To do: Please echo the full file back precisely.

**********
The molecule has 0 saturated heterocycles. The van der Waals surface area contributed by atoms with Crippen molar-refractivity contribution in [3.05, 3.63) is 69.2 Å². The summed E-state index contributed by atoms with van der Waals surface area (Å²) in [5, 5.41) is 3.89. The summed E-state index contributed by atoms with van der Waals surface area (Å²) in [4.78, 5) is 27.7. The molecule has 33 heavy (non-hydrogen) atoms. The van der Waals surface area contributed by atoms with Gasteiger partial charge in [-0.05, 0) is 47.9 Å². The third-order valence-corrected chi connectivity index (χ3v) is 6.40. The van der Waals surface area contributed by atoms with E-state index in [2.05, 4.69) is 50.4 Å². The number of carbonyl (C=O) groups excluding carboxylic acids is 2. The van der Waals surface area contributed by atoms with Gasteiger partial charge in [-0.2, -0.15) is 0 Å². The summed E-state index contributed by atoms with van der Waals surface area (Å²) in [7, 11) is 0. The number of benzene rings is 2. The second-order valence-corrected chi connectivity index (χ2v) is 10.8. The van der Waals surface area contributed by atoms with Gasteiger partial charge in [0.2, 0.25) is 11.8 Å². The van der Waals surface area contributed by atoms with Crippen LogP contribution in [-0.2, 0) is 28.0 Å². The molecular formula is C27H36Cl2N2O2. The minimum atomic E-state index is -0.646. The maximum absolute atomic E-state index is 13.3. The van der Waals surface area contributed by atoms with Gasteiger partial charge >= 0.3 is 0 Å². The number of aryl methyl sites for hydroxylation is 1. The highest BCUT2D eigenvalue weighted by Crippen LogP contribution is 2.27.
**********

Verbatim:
The molecule has 0 saturated heterocycles. The van der Waals surface area contributed by atoms with Crippen molar-refractivity contribution in [3.05, 3.63) is 69.2 Å². The summed E-state index contributed by atoms with van der Waals surface area (Å²) in [5, 5.41) is 3.89. The summed E-state index contributed by atoms with van der Waals surface area (Å²) in [4.78, 5) is 27.7. The molecule has 33 heavy (non-hydrogen) atoms. The van der Waals surface area contributed by atoms with Gasteiger partial charge in [-0.05, 0) is 47.9 Å². The third-order valence-corrected chi connectivity index (χ3v) is 6.40. The van der Waals surface area contributed by atoms with E-state index in [2.05, 4.69) is 50.4 Å². The number of carbonyl (C=O) groups excluding carboxylic acids is 2. The van der Waals surface area contributed by atoms with Gasteiger partial charge in [-0.2, -0.15) is 0 Å². The summed E-state index contributed by atoms with van der Waals surface area (Å²) in [7, 11) is 0. The number of benzene rings is 2. The second-order valence-corrected chi connectivity index (χ2v) is 10.8. The van der Waals surface area contributed by atoms with Gasteiger partial charge in [0.2, 0.25) is 11.8 Å². The van der Waals surface area contributed by atoms with Crippen LogP contribution in [-0.2, 0) is 28.0 Å². The molecular formula is C27H36Cl2N2O2. The minimum atomic E-state index is -0.646. The maximum absolute atomic E-state index is 13.3. The van der Waals surface area contributed by atoms with Gasteiger partial charge >= 0.3 is 0 Å². The number of aryl methyl sites for hydroxylation is 1. The highest BCUT2D eigenvalue weighted by Crippen LogP contribution is 2.27.